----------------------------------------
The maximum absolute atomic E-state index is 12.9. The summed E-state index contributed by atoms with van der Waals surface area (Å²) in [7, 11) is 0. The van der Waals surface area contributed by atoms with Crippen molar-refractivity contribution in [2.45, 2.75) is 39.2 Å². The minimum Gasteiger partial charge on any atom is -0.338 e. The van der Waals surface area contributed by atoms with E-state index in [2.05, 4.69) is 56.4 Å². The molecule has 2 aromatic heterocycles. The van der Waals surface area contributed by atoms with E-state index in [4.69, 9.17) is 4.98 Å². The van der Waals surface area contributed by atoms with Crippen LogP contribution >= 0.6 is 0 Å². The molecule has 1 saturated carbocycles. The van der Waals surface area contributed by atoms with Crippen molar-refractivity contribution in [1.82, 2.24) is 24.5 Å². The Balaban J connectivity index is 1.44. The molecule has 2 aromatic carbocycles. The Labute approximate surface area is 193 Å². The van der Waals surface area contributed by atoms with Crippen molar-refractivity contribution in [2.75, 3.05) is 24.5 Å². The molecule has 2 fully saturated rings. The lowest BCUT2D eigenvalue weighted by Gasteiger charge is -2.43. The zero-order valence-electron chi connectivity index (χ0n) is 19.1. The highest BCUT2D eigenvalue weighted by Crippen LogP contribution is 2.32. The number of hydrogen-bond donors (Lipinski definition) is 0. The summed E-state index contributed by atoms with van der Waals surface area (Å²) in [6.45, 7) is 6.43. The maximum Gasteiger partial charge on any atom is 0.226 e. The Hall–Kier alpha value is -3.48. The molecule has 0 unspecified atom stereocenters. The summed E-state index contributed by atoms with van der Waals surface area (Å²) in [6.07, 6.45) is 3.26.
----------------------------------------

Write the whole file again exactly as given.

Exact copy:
The maximum absolute atomic E-state index is 12.9. The summed E-state index contributed by atoms with van der Waals surface area (Å²) in [7, 11) is 0. The van der Waals surface area contributed by atoms with Crippen molar-refractivity contribution in [2.45, 2.75) is 39.2 Å². The minimum Gasteiger partial charge on any atom is -0.338 e. The van der Waals surface area contributed by atoms with E-state index in [2.05, 4.69) is 56.4 Å². The molecule has 2 aromatic heterocycles. The van der Waals surface area contributed by atoms with E-state index in [4.69, 9.17) is 4.98 Å². The van der Waals surface area contributed by atoms with Crippen LogP contribution >= 0.6 is 0 Å². The molecule has 1 saturated carbocycles. The van der Waals surface area contributed by atoms with Crippen molar-refractivity contribution in [1.82, 2.24) is 24.5 Å². The Balaban J connectivity index is 1.44. The molecule has 2 aromatic carbocycles. The Labute approximate surface area is 193 Å². The van der Waals surface area contributed by atoms with Crippen molar-refractivity contribution in [2.75, 3.05) is 24.5 Å². The molecule has 2 fully saturated rings. The lowest BCUT2D eigenvalue weighted by Gasteiger charge is -2.43. The zero-order valence-electron chi connectivity index (χ0n) is 19.1. The highest BCUT2D eigenvalue weighted by Crippen LogP contribution is 2.32. The number of hydrogen-bond donors (Lipinski definition) is 0. The summed E-state index contributed by atoms with van der Waals surface area (Å²) in [6.45, 7) is 6.43. The maximum Gasteiger partial charge on any atom is 0.226 e. The Hall–Kier alpha value is -3.48. The molecule has 0 unspecified atom stereocenters. The summed E-state index contributed by atoms with van der Waals surface area (Å²) in [6.07, 6.45) is 3.26.